An Afternoon with our illustrious Life President

I recently had the pleasure and privilege to spend an afternoon with our illustrious Honorary Life President John Watts. Our conversation ranged widely over his life and times and his achievement in co-ordinating and driving the team that eventually succeeded in getting the Heart of England Way adopted formally as a National Long Distance Path.


     John was born on 21st. May 1928 in Great Ellingham, a village to the west of Norwich, the son of a gardener. Early in WW2 his family moved to Coventry where his father worked for the Daimler Company. After leaving school, John went to train in engineering and his first job was as a student engineer testing powders in a laboratory at GEC. The fine tungsten dust airborne from the machining unfortunately affected John’s lungs and he was forced to leave GEC.


     He transferred to the Wickman machine tool company in Coventry, where again he was involved in engineering processes which caused health problems. The outcome was a complete career change to join the accounting ranks.


The motor industry beckoned and John joined Morris Motors and sampled the whole gamut of mergers, takeovers and all the political machinations that beset and almost destroyed the car industry in Britain. At 59, John took an early bath from British Leyland but continued to work for several years for Lodders Solicitors in Henley in Arden where he was responsible for keeping their accounts.


John met his soul mate and wife Hilda in Norfolk, where she was also born. Hilda’s grandmother and John’s mother were lifelong friends (years before John was a twinkle in her eye) and used to write to each other, but her failing eyesight meant Hilda became the proxy scribe. "Who was this Hilda?", John enquired, and a simple question led eventually to a meeting and the rest, as they say, is history.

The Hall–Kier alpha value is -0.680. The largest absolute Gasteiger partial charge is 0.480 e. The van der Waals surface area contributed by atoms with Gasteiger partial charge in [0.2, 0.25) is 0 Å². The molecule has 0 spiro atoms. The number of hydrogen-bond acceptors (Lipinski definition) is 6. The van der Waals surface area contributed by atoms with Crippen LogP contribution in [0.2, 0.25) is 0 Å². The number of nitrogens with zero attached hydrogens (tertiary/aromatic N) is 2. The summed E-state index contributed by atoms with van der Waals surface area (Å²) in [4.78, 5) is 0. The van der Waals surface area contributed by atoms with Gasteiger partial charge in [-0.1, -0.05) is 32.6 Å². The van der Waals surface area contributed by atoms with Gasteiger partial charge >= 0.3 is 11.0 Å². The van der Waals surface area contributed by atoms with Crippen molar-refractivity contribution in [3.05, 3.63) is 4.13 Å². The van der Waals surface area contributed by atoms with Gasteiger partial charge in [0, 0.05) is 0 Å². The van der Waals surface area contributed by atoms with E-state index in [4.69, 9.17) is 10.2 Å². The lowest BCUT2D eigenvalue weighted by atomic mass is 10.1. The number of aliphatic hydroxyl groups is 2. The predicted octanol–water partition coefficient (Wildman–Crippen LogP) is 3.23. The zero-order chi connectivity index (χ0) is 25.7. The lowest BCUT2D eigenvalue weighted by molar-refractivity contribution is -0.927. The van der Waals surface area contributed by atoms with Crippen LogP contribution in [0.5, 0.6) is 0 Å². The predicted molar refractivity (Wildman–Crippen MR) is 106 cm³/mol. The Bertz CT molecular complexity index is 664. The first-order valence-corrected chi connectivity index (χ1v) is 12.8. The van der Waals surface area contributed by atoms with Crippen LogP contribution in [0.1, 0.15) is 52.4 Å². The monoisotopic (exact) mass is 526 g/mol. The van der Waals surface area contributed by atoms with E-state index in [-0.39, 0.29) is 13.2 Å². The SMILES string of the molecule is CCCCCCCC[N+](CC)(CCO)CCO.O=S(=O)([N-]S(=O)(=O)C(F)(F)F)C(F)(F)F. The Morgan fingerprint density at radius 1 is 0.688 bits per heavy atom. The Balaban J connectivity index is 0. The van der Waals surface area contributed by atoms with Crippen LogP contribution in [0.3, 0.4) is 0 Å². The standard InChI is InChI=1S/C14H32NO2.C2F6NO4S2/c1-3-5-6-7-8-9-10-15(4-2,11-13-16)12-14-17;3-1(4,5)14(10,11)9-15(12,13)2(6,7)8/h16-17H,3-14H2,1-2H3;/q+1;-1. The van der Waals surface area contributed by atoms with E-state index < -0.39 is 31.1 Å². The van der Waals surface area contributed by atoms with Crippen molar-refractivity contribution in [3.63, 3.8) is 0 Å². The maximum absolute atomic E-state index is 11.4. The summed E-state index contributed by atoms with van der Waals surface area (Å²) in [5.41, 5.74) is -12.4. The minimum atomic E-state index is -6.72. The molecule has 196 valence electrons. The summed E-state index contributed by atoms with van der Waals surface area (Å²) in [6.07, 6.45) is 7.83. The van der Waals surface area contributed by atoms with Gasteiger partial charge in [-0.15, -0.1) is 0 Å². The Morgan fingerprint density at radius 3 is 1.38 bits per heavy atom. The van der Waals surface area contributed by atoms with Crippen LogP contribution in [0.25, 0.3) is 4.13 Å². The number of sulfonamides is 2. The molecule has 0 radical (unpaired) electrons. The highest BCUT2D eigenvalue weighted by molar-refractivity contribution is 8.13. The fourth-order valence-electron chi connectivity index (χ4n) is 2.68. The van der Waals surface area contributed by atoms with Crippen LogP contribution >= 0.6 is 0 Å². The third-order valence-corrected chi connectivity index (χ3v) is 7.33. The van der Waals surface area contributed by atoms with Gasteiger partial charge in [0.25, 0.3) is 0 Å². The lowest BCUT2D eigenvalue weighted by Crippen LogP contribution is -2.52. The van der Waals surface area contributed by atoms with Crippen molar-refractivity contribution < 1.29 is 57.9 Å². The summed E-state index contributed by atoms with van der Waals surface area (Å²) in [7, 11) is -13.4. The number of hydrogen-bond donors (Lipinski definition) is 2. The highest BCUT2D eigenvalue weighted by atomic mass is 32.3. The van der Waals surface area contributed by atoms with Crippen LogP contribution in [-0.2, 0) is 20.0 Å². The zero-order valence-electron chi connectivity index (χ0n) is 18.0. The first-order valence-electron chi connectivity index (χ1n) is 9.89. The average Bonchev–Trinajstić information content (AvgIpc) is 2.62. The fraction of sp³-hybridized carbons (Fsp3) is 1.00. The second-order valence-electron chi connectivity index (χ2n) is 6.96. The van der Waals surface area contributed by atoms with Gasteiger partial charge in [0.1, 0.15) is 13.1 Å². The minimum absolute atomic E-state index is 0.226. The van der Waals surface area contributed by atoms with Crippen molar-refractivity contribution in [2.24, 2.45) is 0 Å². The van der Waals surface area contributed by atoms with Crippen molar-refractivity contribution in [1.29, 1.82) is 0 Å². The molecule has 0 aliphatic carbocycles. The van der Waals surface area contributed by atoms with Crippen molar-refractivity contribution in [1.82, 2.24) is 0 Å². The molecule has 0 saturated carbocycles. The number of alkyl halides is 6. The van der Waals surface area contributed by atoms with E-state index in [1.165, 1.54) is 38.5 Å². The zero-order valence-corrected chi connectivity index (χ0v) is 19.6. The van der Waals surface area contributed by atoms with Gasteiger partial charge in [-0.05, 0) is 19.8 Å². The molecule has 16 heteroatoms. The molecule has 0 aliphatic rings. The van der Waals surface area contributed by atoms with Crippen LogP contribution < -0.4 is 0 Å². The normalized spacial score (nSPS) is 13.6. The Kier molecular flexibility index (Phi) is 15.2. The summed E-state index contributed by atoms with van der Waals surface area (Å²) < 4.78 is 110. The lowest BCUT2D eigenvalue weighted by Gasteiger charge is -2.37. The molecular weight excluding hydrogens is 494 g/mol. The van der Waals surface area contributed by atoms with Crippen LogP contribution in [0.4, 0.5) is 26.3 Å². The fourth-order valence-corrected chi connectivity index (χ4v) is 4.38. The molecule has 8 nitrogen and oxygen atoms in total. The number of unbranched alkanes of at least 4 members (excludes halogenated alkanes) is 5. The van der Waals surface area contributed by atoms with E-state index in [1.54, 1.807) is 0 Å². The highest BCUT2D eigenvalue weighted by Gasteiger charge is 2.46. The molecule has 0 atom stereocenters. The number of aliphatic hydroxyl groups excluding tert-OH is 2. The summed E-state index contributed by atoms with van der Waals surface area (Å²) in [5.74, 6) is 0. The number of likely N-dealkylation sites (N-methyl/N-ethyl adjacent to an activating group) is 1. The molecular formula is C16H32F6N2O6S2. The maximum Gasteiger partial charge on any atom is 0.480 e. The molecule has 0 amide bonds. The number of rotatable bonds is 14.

They were married on 29th. August 1959 and after initially living in Coventry, moved to Alcester in 1961, buying their new home for £2,500 having managed to accumulate the £25 deposit. The house has been their home to this day and has seen the birth and upbringing of three daughters.

     Prior to taking to the pathways of Warwickshire, John’s original passion was cycling and as an active member of Coventry CC, he regularly attended club runs and competed in time trials. In the late 50’s John felt the pressure of increased traffic and pollution issues riding on public roads, and took to two feet foresaking 2 wheels. John and Hilda joined the Coventry section of the Ramblers Association.



On moving to Alcester, they joined the walking section of the Alcester Civic Society and enjoyed the Warwickshire countryside whilst bringing up their family.


In 1972, the Alcester Civic Society were asked to take part in a Warwickshire CC survey on public footpath usage, and rather than write my version of what happened next, I will use John’s own words as published in the 1990 edition of the Heart of England Way Guide written by prolific guide book author and HOEWA member John Roberts.


The Way It Was

by John Watts

Heart of England Way Association

The Heart of England Way sprang out of an idea from the Alcester Civic Society.  Responding to a questionnaire from Warwickshire County Council about use of footpaths, they wrote a paper proposing that some paths across the County be treated as key routes, with circular walks from these arteries.

There was no response, so in 1978 the Society decided to promote their own route.  They invited rambling clubs to join in and formed a committee with delegates from Alcester Civic Society, Wootton Wawen Footpaths Group, Shirley Rambling Club, Lichfield Group of the Ramblers Association, North Warwicks Rambling Club, Heart of England Rambling Club, Coventry CHA, Coventry HF, and Stratford upon Avon group of the RA.

At first, the Committee agreed the objective of a route connecting Lichfield to Chipping Campden, the eastern end of the Cotswolds Way.  Each club was asked to find a route over a 10 miles section between given start and finishing points, such as Henley in Arden to Alcester.  Quite soon they decided to extend the route and link the Cotswolds Way with the Staffordshire Way on Cannock Chase.